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And the offspring of thy body as the pebbles on the shore," Then should not his name have been cut off or destroyed from before me.
—That is to say, they had endured no second captivity; and I have no doubt, that in our rendering of the following verses, we are to carry forward the force of the leading tense of the verbs in the foregoing verses, according to a common practice of the ancient Hebrews; the meaning of the passage will then be clear: —
20. They had come forth from Babylon, -
They had said, “Jehovah hath redeemed his servant Jacob,” 21. And they had not thirsted in the desert, where he had caused them to go. From the rock would he have caused waters to flow for them, Ay, he had cleaved the rock, and forth had gushed the waterS.
22. There is no peace, hath Jehovah said, to the wicked.
Speaking after the manner of men, these glorious expectations might have been realized by Israel returning from Babylon, but for their sin and unbelief. But, as it was, the event was far otherwise. There is no “peace,” or “prosperity,” or no “ completion,” or “fulfilment” of promises to the wicked transgressors: and we shall find, from a comparison of other passages, that the
* This is evidently the intent thereof.” But see Simon in verbo and purport of "mynn. Bishop nyn, “scrupus,” “scrupulus, i. e. Lowth translates, “Like the bowels lapillus tenuis et minutus.
Scripture allows us to entertain the notion of the fulfilment of general promises made to the church being delayed, on the one hand, because “the iniquity” of the enemy “is not at the full ;” on the other hand, because of the sins of the people of God, who, considered as a visible and political body here on earth, have not yet met with their destined chastisement. We shall recollect, that the present series of prophecies began by foreboding the time when the warfare of Zion should be accomplished; and she should have received, at the hand of the Lord, the retribution of all her sins. This era had not yet arrived. Hence the meaner circumstances of the restoration, which this episode foretels. Alas! many yet would be the crimes of that apostate people, and most afflictive still their punishments! Especially, they were to incur the guilt of blood in the slaying of the Lord of glory, as Isaiah's subsequent prophecies clearly show. Hence it was, that there could be no “FULL PEACE"—“no fulfilment” of promises, to these professing Israelites.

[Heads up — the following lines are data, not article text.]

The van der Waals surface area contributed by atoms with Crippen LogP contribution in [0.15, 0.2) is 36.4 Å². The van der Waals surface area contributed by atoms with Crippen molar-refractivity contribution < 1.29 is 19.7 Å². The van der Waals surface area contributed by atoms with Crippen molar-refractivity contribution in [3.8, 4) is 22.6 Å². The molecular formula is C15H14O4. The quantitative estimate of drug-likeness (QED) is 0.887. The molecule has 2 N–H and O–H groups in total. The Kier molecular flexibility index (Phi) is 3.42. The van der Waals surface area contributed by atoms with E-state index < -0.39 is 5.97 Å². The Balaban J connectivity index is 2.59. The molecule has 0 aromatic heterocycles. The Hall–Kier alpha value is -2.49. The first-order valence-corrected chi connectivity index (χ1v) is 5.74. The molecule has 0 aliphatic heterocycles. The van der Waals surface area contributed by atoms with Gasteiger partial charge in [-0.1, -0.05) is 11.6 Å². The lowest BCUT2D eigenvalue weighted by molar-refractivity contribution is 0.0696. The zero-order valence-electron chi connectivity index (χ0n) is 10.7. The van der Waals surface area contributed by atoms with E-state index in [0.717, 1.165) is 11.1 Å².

T H E THIRD SERIES OF THE PRO PH ecles o f is A 1A H.
The prophetic vision, as we pursue its course, seems to be advancing nearer and nearer the grand object of its revelation—the establishment of the glorious kingdom of Messiah in the last days. In the former series, which ended with the last chapter, we were stationed in the period previous to the Babylonian captivity; and that event was often seen in connexion, in the foreground, as it were, of those far distant scenes, which were disclosed to our view by the Spirit of prophecy. But we may be said, in the last chapter, to have passed by this era of the captivity in Babylon, and to have witnessed the restoration of a small remnant at Jerusalem. We are now again invited to ascend the hill of vision, and to contemplate the same distant scenes on a somewhat nearer station. The captivity and the restoration now lie behind us; they no longer intercept our view, nor are any more pointed out as intervening objects. But a new prospect now more clearly and distinctly opens itself before us, in the space between our station, and those great and glorious scenes, which are still descried as the great and ultimate object of prophecy. We seem now to see lying at our feet the dark valley of the Saviour's humiliation; his rejection, his cross, and